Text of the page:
Wills, David and Stuart Reeves (2009). “Facebook as a Political Weapon: Information in Social Networks.” British Politics 4 (2): 265-281. DOI: 10.1057/bp.2009.3
(Also Available at Purdue)
Purpose of the Research
In today’s political environment in the US and UK, it seems as if every candidate has some semblance of a social media presence. This article primarily focuses on the UK and their politics with respect to data gathering and surveillance in Information Technology. With the rise of web 2.0 and government interest in endeavors using IT, it would be important to evaluate the political relevance and relative “strength” of an SNS as a tool.
The study is done as a case study of Facebook. It is evaluated on the basis of how it is implemented. Facebook was also selected due to the ease of data-mining. Users do not use pseudonyms, and the site uses specifics about political preferences about users that can be publicized. Social Network Analysis was also employed to look at the networks of the users. The data analysis is informed by the literature surrouding surveillance studies and human-computer interaction (HCI).
The paper finds that the information that can be gathered from Facebook and other SNS is likely valuable and relevant. Government IT projects, campaigns, and other political functions that are seeping into SNS may want to evaluate privacy and learn the SNS that they are looking to use, before implementing anything.
The study also identifies explicit and implicit information and how they can be extracted. Explicit information is information that users volunteer and publish on their profiles. Because SNS participation is not mandatory, it is important to note that not all users post information about their political views. Sometimes these views may not even be correct. Reasons for disclosure vary from user to user and sometimes SNS to SNS.
Implicit data can also be gleaned from SNS. The friends that users have can maybe give insight to the political views of certain users who do not disclose information. These analyses can be inaccurate due to the use of heuristics and inductive reasoning.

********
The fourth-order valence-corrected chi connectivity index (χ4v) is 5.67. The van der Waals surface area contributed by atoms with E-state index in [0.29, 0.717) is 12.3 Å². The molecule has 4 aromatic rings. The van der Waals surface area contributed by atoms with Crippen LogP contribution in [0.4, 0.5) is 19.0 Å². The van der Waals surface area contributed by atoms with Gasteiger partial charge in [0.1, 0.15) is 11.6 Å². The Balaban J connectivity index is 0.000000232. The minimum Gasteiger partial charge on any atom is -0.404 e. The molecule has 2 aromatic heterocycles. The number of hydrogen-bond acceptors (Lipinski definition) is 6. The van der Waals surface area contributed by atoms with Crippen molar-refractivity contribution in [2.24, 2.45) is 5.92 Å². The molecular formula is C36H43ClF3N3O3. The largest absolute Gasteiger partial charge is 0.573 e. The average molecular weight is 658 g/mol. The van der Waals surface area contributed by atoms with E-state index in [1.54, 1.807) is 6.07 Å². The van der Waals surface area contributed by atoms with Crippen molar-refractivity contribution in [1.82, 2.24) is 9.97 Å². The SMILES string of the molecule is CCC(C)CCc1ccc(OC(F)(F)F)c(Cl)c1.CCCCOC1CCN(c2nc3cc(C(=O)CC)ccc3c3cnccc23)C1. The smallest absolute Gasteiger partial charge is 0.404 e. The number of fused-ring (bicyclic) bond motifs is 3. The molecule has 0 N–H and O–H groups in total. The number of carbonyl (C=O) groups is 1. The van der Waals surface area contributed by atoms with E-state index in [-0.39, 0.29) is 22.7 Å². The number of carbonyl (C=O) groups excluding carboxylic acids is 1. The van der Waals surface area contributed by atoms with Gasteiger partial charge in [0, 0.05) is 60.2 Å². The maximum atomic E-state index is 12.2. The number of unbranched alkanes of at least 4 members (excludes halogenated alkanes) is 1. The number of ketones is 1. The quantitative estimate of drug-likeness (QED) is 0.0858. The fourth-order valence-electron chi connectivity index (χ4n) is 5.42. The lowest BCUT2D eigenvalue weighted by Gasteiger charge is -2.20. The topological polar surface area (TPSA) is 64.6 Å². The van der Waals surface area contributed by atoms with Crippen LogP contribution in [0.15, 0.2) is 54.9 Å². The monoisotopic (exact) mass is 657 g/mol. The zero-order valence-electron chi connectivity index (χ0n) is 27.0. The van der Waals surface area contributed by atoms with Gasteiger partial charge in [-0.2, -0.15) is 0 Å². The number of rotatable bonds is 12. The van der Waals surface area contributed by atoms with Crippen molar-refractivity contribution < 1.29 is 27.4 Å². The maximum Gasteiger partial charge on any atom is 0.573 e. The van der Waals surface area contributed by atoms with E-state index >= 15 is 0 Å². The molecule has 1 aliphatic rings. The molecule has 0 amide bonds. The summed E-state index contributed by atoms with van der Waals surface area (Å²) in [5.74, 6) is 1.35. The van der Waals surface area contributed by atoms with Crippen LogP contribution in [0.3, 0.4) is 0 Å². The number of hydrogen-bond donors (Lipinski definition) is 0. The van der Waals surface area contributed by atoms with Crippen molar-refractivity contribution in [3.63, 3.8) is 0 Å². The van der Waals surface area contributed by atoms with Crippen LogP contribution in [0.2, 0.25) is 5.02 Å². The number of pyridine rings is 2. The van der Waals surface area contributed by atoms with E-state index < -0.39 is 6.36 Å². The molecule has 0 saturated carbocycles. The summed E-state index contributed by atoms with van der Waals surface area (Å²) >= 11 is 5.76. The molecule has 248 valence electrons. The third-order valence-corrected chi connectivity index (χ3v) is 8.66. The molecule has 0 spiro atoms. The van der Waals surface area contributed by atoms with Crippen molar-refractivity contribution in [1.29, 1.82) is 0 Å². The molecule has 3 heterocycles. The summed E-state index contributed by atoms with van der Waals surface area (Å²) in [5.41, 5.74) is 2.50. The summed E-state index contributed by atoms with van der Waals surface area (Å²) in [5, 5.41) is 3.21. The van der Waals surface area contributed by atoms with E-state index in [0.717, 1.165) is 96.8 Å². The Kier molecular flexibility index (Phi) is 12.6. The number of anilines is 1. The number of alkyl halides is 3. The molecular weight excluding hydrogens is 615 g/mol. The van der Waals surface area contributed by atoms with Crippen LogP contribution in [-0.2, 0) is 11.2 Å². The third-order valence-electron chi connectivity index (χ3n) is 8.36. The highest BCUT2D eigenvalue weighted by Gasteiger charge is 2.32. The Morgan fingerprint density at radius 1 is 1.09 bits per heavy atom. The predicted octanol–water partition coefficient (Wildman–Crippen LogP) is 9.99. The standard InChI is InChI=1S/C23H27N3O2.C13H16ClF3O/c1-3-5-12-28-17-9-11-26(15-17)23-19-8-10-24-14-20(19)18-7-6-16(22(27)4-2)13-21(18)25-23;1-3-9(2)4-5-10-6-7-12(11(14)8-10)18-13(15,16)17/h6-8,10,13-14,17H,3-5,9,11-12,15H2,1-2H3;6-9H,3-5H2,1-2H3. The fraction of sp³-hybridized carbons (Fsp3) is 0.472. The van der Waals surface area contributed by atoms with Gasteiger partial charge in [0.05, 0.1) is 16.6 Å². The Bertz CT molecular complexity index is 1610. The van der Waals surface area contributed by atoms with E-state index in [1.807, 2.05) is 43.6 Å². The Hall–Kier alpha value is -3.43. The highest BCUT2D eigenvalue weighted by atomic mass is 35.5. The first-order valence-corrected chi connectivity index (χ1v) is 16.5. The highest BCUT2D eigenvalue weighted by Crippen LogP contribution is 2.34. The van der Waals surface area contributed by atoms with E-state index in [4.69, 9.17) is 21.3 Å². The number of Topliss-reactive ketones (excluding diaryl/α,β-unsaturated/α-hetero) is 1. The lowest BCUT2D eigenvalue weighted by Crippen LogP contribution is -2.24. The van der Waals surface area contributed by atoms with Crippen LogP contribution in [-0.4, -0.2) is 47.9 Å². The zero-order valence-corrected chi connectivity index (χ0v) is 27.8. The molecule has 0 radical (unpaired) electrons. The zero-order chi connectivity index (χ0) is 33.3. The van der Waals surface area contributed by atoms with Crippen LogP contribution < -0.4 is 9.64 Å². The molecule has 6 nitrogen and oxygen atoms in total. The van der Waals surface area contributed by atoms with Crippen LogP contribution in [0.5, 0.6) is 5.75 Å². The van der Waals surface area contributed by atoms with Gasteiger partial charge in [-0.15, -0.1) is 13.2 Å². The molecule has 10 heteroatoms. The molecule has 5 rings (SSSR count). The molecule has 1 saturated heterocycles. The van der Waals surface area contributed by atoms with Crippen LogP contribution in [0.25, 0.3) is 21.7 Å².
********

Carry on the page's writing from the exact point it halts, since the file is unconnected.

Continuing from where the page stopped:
I think that Wills and Reeves have identified a lot of important points about SNS in politics. I think that they are absolutely right about the fact that there are two types of information that can be gleaned from Facebook and other SNS. I think a lot of what Wills and Reeves find is very important about the implementation of Government 2.0 and other SNS uses within politics.
I do think that Wills and Reeves are correct in maybe looking at the thought of implicit data mining from SNS. It has been found that spousal (Nickerson 2008) as well as social networks of friends (Parker, Parker, and McCann 2008) can be highly influential when it comes to political opinion. Although using Social Network Analysis to find this information is a heuristic (according to Wills and Reeves), it’s likely valuable regardless.
There was one aspect of the article I think that Wills and Reeves did not explore very well, and that is groups on Facebook. When voting (in the US), individuals with higher levels of group and community affiliation are also more likely to vote (Mutz 2006; Putnam 2000). Perhaps the evaluations of Facebook in academic research should also use Facebook Groups to analyze affiliations. This data is mostly available to data-mining and may also be helpful, especially if researchers are regarding SNS as a form of online community.
Additional Sources Cited
Nickerson, David W. 2008. “Is Voting Contagious? Evidence from Two Field Experiments.” American Political Science Review 102 (1): 49-57.
Mutz, Diane C. 2006. Hearing the Other Side: Deliberative versus Participatory Democracy. Cambridge, MA: Cambridge University Press.
Parker, Suzanne L., Glenn R. Parker, and James A. McCann. 2008. “Opinion Taking Within Friendship Networks.” American Journal of Political Science 52 (2): 412-420.
Putnam, Robert. 2000. Bowling Alone: The Revival and Collapse of American Community. New York: Simon & Schuster.